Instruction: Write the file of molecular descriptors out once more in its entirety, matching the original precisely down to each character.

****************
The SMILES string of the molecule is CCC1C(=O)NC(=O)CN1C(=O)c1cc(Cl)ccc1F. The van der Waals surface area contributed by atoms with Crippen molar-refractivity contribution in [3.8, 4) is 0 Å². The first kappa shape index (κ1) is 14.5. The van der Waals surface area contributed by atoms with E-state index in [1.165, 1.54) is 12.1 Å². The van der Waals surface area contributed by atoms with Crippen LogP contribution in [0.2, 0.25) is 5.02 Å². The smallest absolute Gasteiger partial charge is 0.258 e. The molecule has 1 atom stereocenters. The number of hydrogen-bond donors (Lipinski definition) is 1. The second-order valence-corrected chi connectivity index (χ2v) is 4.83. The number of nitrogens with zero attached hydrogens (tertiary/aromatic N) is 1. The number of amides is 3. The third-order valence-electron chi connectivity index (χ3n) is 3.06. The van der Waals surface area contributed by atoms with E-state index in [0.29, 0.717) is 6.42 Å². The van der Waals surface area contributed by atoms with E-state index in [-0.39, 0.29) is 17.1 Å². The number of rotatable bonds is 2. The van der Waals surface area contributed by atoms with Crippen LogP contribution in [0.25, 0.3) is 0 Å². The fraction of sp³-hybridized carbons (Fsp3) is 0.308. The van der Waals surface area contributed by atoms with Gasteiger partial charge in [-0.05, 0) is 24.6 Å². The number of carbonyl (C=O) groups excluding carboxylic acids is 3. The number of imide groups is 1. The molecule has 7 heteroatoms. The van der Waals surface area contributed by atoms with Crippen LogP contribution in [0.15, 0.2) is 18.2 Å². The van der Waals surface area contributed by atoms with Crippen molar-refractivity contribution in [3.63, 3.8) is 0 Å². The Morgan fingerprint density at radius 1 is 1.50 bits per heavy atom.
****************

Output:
The SMILES string of the molecule is CCC1C(=O)NC(=O)CN1C(=O)c1cc(Cl)ccc1F. The van der Waals surface area contributed by atoms with Crippen molar-refractivity contribution in [3.8, 4) is 0 Å². The first kappa shape index (κ1) is 14.5. The van der Waals surface area contributed by atoms with E-state index in [1.165, 1.54) is 12.1 Å². The van der Waals surface area contributed by atoms with Crippen LogP contribution in [0.2, 0.25) is 5.02 Å². The smallest absolute Gasteiger partial charge is 0.258 e. The molecule has 1 atom stereocenters. The number of hydrogen-bond donors (Lipinski definition) is 1. The second-order valence-corrected chi connectivity index (χ2v) is 4.83. The number of nitrogens with zero attached hydrogens (tertiary/aromatic N) is 1. The number of amides is 3. The third-order valence-electron chi connectivity index (χ3n) is 3.06. The van der Waals surface area contributed by atoms with E-state index in [0.29, 0.717) is 6.42 Å². The van der Waals surface area contributed by atoms with E-state index in [-0.39, 0.29) is 17.1 Å². The number of rotatable bonds is 2. The van der Waals surface area contributed by atoms with Crippen LogP contribution in [0.25, 0.3) is 0 Å². The fraction of sp³-hybridized carbons (Fsp3) is 0.308. The van der Waals surface area contributed by atoms with Gasteiger partial charge in [-0.05, 0) is 24.6 Å². The number of carbonyl (C=O) groups excluding carboxylic acids is 3. The number of imide groups is 1. The molecule has 7 heteroatoms. The van der Waals surface area contributed by atoms with Crippen LogP contribution in [0.15, 0.2) is 18.2 Å². The van der Waals surface area contributed by atoms with Crippen molar-refractivity contribution in [3.63, 3.8) is 0 Å². The Morgan fingerprint density at radius 1 is 1.50 bits per heavy atom.